The two-year research study will attempt to correlate subsequent health problems, such as Alzheimer

Allen Family Foundation Funds TBI Research

Researchers will try to correlate head injuries with later health problems through the two-year, $2.4 million study.

The Paul G. Allen Family Foundation has given $2.4 million to a team of Seattle researchers to study traumatic brain injuries and how they affect the individuals' health later on, The Seattle Times and several other Seattle news organizations reported Nov. 21. Their reports, including one linked from the foundation's website, indicated the money will fund a two-year, study by scientists from the University of Washington and the Allen Institute for Brain Science to examine donated brain tissue at the structural, cellular, and molecular levels, looking for changes related to TBI. They'll look for connections with subsequent problems, such as Alzheimer's disease and Parkinson's.

The research is particularly relevant now because of TBI concerns surrounding professional football players – Paul Allen owns the Seattle Seahawks team – and military personnel. A contribution from Allen established the Allen Institute for Brain Science in 2003, so he has been interested in brain research for some time.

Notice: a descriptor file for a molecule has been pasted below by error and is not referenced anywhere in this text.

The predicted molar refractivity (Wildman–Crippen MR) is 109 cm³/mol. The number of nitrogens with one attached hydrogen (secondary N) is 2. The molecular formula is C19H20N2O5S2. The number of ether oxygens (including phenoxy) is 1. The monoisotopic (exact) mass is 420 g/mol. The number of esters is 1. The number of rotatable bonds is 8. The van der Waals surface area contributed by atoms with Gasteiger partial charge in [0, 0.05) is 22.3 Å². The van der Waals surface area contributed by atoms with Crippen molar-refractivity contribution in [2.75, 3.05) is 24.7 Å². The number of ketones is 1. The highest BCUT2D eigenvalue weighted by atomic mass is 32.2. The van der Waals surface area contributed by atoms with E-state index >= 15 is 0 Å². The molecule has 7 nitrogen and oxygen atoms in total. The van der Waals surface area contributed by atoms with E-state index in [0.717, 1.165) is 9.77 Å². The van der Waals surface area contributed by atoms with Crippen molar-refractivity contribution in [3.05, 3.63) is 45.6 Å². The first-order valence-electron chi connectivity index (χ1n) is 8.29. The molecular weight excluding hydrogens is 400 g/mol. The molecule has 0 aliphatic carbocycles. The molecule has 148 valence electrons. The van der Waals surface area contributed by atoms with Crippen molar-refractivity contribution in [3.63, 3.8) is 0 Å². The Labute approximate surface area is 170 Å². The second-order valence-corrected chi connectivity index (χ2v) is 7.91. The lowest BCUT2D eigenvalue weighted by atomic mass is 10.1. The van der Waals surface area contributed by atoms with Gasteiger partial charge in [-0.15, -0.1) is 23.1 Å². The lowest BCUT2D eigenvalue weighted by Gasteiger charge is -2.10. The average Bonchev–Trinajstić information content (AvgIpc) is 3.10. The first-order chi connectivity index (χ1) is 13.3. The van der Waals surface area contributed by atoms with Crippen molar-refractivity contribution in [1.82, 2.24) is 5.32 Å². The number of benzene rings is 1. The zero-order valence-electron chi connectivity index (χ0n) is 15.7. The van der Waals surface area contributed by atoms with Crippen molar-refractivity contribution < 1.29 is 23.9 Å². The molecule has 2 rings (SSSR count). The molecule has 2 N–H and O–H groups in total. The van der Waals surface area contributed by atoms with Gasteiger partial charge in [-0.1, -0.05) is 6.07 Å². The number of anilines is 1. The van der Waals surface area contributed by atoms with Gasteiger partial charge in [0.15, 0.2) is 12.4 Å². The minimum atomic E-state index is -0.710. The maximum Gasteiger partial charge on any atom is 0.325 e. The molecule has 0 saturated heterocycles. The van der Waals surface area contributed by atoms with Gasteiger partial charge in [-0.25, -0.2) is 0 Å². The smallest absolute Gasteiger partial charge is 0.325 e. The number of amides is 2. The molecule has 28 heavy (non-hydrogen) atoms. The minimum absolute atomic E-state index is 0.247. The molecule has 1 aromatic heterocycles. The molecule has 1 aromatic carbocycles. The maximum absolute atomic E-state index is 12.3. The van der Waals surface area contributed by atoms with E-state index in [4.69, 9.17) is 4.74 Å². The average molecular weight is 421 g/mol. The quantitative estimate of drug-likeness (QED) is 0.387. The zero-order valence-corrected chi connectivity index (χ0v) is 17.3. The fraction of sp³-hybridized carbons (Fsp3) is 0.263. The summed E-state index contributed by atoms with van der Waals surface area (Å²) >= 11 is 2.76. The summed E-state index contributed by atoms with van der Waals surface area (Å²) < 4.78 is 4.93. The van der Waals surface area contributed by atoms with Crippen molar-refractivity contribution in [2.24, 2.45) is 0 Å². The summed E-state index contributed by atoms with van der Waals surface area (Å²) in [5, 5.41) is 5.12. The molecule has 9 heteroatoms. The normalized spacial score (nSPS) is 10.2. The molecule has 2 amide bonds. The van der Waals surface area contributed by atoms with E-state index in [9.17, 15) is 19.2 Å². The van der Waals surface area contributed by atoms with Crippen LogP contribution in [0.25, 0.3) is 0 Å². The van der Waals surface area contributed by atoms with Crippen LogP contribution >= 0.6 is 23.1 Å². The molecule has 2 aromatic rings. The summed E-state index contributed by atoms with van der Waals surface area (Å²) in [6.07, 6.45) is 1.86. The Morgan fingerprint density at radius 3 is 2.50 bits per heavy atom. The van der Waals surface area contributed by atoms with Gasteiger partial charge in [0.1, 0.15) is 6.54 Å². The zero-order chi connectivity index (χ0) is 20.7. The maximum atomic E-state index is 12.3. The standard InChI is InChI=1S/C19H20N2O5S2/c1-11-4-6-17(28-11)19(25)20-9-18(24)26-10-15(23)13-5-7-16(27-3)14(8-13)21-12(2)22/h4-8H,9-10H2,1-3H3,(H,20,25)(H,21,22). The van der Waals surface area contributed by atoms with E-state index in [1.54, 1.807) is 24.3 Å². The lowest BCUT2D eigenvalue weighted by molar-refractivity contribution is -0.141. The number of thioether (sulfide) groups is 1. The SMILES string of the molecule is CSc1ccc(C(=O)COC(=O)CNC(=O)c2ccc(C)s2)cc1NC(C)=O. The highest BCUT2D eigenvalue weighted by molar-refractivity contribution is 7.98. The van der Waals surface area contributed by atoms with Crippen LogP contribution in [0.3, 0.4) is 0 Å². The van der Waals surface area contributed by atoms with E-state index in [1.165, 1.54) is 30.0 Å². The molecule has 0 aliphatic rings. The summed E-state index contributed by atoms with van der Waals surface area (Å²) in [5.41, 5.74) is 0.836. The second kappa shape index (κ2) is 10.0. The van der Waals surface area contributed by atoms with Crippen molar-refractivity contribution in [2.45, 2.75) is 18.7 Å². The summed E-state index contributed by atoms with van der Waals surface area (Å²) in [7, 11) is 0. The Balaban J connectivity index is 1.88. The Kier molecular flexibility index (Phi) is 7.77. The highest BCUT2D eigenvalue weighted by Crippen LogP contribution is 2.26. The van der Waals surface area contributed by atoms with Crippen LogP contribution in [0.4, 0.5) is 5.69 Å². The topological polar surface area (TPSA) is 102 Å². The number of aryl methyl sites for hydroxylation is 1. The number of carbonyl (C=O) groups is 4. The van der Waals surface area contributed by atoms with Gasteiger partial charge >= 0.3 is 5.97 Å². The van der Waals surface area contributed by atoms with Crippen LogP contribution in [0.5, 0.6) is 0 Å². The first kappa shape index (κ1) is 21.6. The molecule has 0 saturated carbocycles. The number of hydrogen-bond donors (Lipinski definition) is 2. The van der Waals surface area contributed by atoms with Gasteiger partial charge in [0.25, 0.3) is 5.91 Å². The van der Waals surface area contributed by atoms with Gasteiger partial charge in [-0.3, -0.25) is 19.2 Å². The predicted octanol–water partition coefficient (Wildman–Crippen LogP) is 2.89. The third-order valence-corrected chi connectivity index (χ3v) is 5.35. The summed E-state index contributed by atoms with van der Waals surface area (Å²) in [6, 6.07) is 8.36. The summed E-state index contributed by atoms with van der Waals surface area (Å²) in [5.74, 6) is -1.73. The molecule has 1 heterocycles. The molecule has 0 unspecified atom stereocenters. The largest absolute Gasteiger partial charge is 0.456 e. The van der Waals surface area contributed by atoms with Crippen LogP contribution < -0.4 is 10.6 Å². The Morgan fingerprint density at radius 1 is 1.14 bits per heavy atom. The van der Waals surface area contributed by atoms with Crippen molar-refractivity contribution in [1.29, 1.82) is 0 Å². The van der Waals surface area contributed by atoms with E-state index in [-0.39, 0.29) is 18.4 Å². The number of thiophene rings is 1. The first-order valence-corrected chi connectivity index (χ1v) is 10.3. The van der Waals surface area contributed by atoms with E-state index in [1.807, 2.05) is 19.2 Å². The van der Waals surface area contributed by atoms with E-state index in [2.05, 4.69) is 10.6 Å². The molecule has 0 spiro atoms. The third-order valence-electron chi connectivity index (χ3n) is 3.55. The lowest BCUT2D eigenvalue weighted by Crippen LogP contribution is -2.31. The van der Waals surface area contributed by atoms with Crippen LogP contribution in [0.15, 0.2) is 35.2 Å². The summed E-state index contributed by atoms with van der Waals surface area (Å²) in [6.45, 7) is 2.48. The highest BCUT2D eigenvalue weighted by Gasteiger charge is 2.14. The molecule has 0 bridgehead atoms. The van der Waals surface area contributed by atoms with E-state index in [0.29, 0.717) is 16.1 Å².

A CDC study estimated 53,014 deaths per year that were associated with TBIs occurred in the United States from 1997 through 2007, for a rate of 18.4 per 100,000 population. While the overall rate of TBI-related deaths decreased during that period, the study's authors noted it remains a significant public health problem. The leading external causes of TBI were incidents related to firearms, motor vehicle traffic, and falls.

The U.S. Army is also involved in TBI research. Earlier this year, Brig. Gen. Dr. John M. Cho, deputy chief of staff for operations with Army Medical Command, said the Army is participating in a $60 million research study for TBI that is sponsored by the National Football League, General Electric, and Under Armour, according to an Army News Service report.

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    November December 2021

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